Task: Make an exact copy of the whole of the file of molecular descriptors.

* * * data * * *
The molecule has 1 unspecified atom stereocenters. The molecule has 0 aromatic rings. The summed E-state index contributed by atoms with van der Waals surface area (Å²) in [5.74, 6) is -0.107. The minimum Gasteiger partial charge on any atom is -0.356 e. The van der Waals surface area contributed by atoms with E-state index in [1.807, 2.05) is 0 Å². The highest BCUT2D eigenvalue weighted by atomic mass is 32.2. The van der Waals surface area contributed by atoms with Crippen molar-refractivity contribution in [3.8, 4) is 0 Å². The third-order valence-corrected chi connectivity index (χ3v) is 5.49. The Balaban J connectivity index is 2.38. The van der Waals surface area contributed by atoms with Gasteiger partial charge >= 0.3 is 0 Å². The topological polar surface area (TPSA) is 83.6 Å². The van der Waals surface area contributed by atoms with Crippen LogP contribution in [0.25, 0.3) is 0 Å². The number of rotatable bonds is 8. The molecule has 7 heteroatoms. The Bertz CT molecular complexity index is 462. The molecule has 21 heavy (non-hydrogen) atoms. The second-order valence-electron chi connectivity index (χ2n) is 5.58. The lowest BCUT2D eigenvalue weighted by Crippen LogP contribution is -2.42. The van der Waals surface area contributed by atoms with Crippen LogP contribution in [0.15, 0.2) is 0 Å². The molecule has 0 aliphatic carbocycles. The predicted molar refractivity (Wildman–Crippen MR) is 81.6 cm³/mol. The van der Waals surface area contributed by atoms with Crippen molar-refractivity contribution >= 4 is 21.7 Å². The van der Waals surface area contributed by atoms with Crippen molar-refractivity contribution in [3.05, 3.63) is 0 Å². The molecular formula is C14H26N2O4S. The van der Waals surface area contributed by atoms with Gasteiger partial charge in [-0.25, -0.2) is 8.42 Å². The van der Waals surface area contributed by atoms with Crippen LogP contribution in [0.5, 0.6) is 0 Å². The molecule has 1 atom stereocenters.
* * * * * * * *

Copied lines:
The molecule has 1 unspecified atom stereocenters. The molecule has 0 aromatic rings. The summed E-state index contributed by atoms with van der Waals surface area (Å²) in [5.74, 6) is -0.107. The minimum Gasteiger partial charge on any atom is -0.356 e. The van der Waals surface area contributed by atoms with E-state index in [1.807, 2.05) is 0 Å². The highest BCUT2D eigenvalue weighted by atomic mass is 32.2. The van der Waals surface area contributed by atoms with Crippen molar-refractivity contribution in [3.8, 4) is 0 Å². The third-order valence-corrected chi connectivity index (χ3v) is 5.49. The Balaban J connectivity index is 2.38. The van der Waals surface area contributed by atoms with Gasteiger partial charge >= 0.3 is 0 Å². The topological polar surface area (TPSA) is 83.6 Å². The van der Waals surface area contributed by atoms with Crippen LogP contribution in [0.25, 0.3) is 0 Å². The number of rotatable bonds is 8. The molecule has 7 heteroatoms. The Bertz CT molecular complexity index is 462. The molecule has 21 heavy (non-hydrogen) atoms. The second-order valence-electron chi connectivity index (χ2n) is 5.58. The lowest BCUT2D eigenvalue weighted by Crippen LogP contribution is -2.42. The van der Waals surface area contributed by atoms with Crippen LogP contribution in [0.15, 0.2) is 0 Å². The molecule has 0 aliphatic carbocycles. The predicted molar refractivity (Wildman–Crippen MR) is 81.6 cm³/mol. The van der Waals surface area contributed by atoms with Crippen molar-refractivity contribution >= 4 is 21.7 Å². The van der Waals surface area contributed by atoms with Crippen molar-refractivity contribution in [3.05, 3.63) is 0 Å². The molecular formula is C14H26N2O4S. The van der Waals surface area contributed by atoms with Gasteiger partial charge in [-0.25, -0.2) is 8.42 Å². The van der Waals surface area contributed by atoms with Crippen LogP contribution in [0.5, 0.6) is 0 Å². The molecule has 1 atom stereocenters.